New Republican rules ban ethics panel from reporting crimes — even if lawmakers are ‘raping children’|
House Republicans just voted 119-74 to put themselves in charge of their own (formerly independent) ethics committee, ensuring that the House majority controls whether law enforcement is notified of even the most egregious of crimes committed by House members.
The Office of Congressional Ethics – which investigated and helped bring about prosecution for former Republican Speaker of the House Dennis Hastert last year for molesting several young boys when he was a high school wrestling coach – would now be the Office of Congressional Complaint Review. The House committee could stop the office from proceeding with any investigation that they choose, and even if they do discover a crime, the office would no longer be allowed to inform law enforcement.
This document is well worth the read. Just extraordinary. Bars the ethics office from contacting law enforcement if they identify a crime! https://t.co/3WOq2YjfYi
— Ryan Grim (@ryangrim) January 3, 2017
The most relevant section Grim is referring to is likely this:
“If at any time the board of the Office discovers information indicating that a matter which is the subject of a review by the board may involve a violation of a criminal law, the Board will immediately refer the matter to the Committee on Ethics for further review. Nothing in the previous sentence may be construed to authorize the Board to refer any matter directly to law enforcement.”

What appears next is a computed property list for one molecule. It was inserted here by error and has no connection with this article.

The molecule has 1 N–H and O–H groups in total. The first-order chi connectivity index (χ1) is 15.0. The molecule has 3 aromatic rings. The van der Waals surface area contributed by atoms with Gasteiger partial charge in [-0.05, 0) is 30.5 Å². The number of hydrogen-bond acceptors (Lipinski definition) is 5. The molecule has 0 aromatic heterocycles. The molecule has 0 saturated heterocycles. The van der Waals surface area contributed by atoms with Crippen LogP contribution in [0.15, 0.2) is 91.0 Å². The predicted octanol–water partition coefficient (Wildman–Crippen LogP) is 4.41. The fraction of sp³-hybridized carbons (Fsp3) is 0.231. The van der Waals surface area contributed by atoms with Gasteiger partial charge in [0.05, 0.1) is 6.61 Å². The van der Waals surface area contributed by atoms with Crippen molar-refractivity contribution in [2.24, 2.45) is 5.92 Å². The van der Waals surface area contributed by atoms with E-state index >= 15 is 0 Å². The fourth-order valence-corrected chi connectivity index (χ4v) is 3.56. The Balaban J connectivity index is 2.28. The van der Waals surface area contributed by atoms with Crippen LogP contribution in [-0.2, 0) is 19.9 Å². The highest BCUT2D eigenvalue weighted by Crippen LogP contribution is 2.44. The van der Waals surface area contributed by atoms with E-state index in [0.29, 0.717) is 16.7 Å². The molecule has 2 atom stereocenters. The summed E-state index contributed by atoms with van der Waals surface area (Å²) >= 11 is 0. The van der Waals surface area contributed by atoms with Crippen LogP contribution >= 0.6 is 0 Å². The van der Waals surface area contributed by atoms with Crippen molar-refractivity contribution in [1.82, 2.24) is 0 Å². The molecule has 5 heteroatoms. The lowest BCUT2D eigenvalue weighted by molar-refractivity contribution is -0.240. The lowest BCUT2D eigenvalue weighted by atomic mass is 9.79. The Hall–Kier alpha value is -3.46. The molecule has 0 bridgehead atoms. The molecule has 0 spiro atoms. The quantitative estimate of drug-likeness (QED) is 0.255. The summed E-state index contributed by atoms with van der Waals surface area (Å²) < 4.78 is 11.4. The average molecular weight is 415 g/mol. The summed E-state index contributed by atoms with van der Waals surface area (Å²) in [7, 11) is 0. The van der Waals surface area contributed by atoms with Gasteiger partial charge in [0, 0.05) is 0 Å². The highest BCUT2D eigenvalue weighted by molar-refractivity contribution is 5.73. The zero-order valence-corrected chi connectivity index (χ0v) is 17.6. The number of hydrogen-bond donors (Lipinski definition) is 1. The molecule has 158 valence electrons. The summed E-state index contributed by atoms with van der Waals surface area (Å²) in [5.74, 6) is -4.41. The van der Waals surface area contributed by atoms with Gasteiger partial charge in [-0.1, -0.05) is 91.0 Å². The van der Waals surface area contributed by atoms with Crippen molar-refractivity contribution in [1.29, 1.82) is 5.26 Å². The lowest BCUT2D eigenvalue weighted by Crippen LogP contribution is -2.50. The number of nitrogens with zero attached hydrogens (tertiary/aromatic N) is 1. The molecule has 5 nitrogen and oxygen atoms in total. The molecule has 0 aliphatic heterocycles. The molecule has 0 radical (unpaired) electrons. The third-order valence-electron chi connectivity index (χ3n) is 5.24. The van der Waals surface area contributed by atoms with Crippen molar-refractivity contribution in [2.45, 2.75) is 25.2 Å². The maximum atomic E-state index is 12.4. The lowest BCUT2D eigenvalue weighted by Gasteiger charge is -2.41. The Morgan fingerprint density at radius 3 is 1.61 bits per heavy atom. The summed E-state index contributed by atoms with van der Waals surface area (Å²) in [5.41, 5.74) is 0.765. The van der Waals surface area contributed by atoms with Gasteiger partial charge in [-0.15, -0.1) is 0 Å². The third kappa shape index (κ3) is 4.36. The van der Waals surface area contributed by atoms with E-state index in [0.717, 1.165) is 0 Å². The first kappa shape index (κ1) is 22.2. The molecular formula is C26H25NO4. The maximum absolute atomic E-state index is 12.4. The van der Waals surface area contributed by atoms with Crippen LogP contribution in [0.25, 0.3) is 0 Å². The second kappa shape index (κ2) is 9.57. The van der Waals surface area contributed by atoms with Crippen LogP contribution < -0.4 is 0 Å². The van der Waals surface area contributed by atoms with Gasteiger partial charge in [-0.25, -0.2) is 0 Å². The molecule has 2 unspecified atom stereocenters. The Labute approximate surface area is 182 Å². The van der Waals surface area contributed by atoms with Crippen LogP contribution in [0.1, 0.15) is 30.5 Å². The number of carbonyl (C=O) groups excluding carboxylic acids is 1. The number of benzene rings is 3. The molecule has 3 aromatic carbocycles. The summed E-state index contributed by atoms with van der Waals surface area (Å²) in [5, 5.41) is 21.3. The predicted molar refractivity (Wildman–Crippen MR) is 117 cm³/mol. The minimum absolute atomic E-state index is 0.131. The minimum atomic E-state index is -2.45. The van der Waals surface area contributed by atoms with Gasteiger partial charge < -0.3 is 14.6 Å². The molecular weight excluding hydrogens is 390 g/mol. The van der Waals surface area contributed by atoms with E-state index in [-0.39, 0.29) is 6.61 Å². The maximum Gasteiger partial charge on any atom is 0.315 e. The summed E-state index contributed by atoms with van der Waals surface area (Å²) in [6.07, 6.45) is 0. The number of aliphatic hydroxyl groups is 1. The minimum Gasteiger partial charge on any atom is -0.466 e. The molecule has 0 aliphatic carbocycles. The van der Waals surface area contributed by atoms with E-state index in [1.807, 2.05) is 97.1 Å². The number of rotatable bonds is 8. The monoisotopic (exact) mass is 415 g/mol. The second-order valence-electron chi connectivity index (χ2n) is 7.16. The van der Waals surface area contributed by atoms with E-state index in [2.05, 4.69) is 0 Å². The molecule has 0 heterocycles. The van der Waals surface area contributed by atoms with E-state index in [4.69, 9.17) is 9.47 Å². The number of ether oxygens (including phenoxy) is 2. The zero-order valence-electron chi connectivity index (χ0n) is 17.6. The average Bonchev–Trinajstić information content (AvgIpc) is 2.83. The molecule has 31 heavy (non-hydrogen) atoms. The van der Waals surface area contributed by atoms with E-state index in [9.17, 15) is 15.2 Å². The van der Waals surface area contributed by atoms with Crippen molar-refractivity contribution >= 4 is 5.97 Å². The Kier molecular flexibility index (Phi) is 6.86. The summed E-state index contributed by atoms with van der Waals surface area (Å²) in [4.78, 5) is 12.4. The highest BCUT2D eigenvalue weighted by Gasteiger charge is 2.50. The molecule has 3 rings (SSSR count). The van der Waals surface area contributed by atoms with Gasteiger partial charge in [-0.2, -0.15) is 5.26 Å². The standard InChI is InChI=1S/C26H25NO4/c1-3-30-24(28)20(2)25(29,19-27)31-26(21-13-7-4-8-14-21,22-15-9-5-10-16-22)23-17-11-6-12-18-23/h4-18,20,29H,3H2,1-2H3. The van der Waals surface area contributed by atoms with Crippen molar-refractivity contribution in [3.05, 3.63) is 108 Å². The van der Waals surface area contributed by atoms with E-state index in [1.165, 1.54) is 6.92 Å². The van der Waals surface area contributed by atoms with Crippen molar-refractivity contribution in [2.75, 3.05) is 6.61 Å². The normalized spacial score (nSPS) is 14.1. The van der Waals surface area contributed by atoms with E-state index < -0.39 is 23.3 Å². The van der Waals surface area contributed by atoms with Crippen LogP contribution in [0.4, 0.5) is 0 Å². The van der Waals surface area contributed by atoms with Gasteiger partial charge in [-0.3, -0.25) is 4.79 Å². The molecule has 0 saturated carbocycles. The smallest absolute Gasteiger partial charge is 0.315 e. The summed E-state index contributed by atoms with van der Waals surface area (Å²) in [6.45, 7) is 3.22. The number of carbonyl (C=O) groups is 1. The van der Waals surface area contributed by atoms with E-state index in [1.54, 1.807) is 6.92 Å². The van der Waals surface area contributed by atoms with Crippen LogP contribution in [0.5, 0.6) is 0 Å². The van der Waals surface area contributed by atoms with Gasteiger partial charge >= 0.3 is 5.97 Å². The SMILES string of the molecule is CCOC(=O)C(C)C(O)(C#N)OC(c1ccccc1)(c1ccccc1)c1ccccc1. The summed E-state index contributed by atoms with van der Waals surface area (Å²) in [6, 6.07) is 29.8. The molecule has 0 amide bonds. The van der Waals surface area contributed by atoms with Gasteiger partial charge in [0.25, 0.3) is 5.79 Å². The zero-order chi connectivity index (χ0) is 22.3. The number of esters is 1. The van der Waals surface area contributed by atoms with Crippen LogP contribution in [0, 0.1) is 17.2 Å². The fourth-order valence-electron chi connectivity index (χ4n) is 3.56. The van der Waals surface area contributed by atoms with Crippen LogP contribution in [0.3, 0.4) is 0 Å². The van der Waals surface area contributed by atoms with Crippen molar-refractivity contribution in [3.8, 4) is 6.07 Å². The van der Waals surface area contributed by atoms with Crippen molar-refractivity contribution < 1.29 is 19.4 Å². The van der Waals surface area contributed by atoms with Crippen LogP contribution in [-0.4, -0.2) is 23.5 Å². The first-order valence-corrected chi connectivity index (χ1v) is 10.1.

Democratic blogger and LGBT advocate John Aravosis pointed out that this could even keep the committee from stopping another Hastert situation:
So, for example, if the congressional ethics office has evidence that members of congress are raping children, they can’t call the cops. https://t.co/Xum8sBbx6j
— John Aravosis (@aravosis) January 3, 2017
The change was drafted by Virginian Representative Robert W. Goodlate, who insists that “The O.C.E. has a serious and important role in the House, and this amendment does nothing to impede their work.”
Despite this statement, the vote was taken in secret on a federal holiday with no advanced notice or debates. Aides of Paul Ryan report that he spoke against the changes before the vote.
The law still must make it through the full House, but will likely pass given its huge majority of support among the GOP.
Nathan Wellman is a Los Angeles-based journalist, author, and playwright. Follow him on Twitter: @LightningWOW